NASH is an advanced form of NAFLD (Nonalcoholic Fatty Liver Disease). It means fat cells are intermixed with the cells of your liver and have caused damage. Almost everyone has fat on their liver, but there is not enough research as to why, sometimes fat becomes part of your liver. It is the second leading cause of liver transplantation after Hep C.
The statistics are rather frightening. 25% of all American’s will develop Fatty Liver Disease. Of those 25%, 25% will develop NASH, And of those 25%, around 25% will develop cirrhosis due to NASH. It usually hits people at middle age, but children have been known to develop it. It is usually blamed on obesity, but you don’t need to be obese.
OK thats the clinical stuff. NASH sucks. If you can catch it before too much damage is done, it can be reversed, but many times, it’s not caught until it’s too late. I personally blame that on the fact that blood work isn’t done often enough to catch high enzymes and imaging is only done when there seems to be a problem. More and better preventive measures would save lives down the line.
Until Jamey was diagnosed with NASH, there was no routine pediatric blood work. Ed only gets it now because of his brothers condition. I know a lot of parents don’t like needle jabs, but NASH is a silent killer, wouldn’t you prefer to know before it’s too late?
Some research is testing for a genetic link, but it’s still in the research phase. Some countries are looking towards stem cells for a cure, which would be a blessing to many. Also still in the research phase. More money and research need to go into finding a cure for what can affect 25% of the people in this country.
I will do my best to keep this page updated with new research links and such as the word spreads.
- WebMD NASH Overview
- Mayo Clinic Definition
- The American Liver Foundation NAFLD
- MedScape Pathology of NASH
We all know that alcohol can damage your liver. Alcoholism is the leading cause of cirrhosis of the liver. But you can live your life without ever touching a drop and still develop cirrhosis. Some of it is genetic, some are over the counter medications, or recreational drug use. Hepatitis A is food borne, Hepatitis B and Hepatitis C are blood borne. Non Alcoholic Fatty Liver Disease is thought to be caused by obesity, but you do not have to be obese to come down with it. NAFLD can lead to NASH. I have a whole page about NASH because that is what my son has been diagnosed with.
Tylenol is liver toxic. Acetaminophen is widely used to treat fever and pain. As little as one dose over the recommended limits, or use over an extended period can result in liver damage. I post about it on my FaceBook quite often, especially when sports are coming into play. With injuries, strains sprains and cold season, it could be dangerous not to read labels. Acetaminophen can be found in various products both over the counter and prescription. It is very important to read the literature that comes with your medication and to read labels of over the counter (OTC) medications. It’s in cold medications, menstrual cramp relief aids, and many others. It’s not worth the chance.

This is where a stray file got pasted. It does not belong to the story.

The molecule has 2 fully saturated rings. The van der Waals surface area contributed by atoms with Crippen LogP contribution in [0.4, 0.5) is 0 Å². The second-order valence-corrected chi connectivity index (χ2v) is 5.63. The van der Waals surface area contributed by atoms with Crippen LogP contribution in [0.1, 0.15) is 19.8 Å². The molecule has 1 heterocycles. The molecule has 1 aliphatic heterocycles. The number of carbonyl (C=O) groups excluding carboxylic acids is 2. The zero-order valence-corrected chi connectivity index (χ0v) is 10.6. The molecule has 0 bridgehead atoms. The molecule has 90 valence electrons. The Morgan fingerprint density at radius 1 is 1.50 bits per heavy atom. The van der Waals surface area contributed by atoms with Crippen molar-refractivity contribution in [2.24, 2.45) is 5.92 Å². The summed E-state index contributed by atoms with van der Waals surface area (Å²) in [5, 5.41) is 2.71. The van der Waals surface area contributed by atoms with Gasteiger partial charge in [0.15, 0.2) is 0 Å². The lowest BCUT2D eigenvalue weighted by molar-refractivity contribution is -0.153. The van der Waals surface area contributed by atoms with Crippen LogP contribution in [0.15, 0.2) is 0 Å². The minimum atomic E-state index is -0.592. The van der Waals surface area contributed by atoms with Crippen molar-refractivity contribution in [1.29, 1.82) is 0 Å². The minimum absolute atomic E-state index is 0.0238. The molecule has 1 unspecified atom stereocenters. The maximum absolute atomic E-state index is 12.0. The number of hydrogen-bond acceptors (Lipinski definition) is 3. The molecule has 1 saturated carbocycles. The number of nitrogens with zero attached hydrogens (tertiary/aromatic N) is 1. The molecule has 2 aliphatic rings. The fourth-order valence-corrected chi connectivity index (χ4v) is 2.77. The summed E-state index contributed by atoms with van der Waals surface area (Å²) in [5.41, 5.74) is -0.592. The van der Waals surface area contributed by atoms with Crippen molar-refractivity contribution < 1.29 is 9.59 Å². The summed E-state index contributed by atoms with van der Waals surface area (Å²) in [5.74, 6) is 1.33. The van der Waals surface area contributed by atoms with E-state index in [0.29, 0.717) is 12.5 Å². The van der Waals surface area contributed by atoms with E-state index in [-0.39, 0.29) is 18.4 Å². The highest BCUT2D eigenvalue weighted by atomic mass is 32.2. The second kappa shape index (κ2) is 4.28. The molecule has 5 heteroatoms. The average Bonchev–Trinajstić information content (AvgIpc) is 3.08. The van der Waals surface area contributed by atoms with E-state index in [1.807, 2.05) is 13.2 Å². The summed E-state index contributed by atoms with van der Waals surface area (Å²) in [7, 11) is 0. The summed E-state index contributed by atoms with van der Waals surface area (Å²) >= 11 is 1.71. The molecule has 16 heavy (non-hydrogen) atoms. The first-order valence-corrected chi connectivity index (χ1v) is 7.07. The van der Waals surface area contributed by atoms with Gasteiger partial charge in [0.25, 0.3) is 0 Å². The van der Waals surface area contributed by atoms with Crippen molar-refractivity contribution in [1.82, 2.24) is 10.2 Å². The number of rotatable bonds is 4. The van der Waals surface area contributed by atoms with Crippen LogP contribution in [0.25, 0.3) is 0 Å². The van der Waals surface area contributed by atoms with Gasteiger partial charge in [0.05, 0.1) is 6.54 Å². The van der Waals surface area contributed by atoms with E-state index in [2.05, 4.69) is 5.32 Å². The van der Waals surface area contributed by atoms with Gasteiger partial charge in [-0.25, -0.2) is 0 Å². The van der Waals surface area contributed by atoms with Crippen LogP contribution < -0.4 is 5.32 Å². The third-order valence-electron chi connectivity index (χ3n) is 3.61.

Tylenol can cause whats known as acute liver failure, which is sudden. And it can happen to almost anyone despite their health. And it can be very very bad very very quickly. People do die from acute liver failure. It’s not something to play around with.
There are certain tests run to find out about the health of your liver. Blood work in the form of a hepatic panel, Liver Biopsy or fibroscan, and different imaging tests (MRI, CT. Ultrasound) It’s important that liver patients know what the tests mean and what to look for. Surprisingly, the only “liver number” used to decide MELD (Model for Endstage Liver Disease) is the Bilirubin level. Creatine is a kidney test and INR is a blood clotting factor. I’ll explain all of this below. It’s really not as complicated as it sounds.
ALT~ Normal ranges are between 7-56 depending on your clinic.
AST~ Normal ranges are between 10-40
It is important to note that ALT and AST being elevated alone does not indicate Liver Disease. And even within the normal ranges, there could be on going or severe liver damage.
INR~ A blood clotting factor (used in MELD calculation) Normal values are between 9.5-13.8 seconds.
Albumin Level~ A common blood protein that is made in the liver. Low values can mean liver disease. Normal values are 3.5-5 g/dL
Bilirubin~ The byproduct of normal red blood cell destruction. High levels can cause jaundice, or the yellowish skin that you sometimes see in newborns and liver patients This is used in MELD calculation. Normal values are 0.1-1.0 mg/dL. There are some conditions that will raise the bilirubin level. (ie Gilbert’s Syndrome)
GGTP~ This one is usually run alone for some odd reason I will never figure out. But normal values are between 9-48 U/L. It can be raised with liver damage, blockage, smoking or alcohol.
Creatinine~ This is actually a kidney function test, but it is used to calculate MELD. Normal ranges are 0.5-1.2 mg/dL.
When we first began this journey, I had no idea what any of this meant. It’s been a rough road. But please know, even with perfect numbers, you can still have damage done to the liver. The best way to know for sure is imaging and biopsy.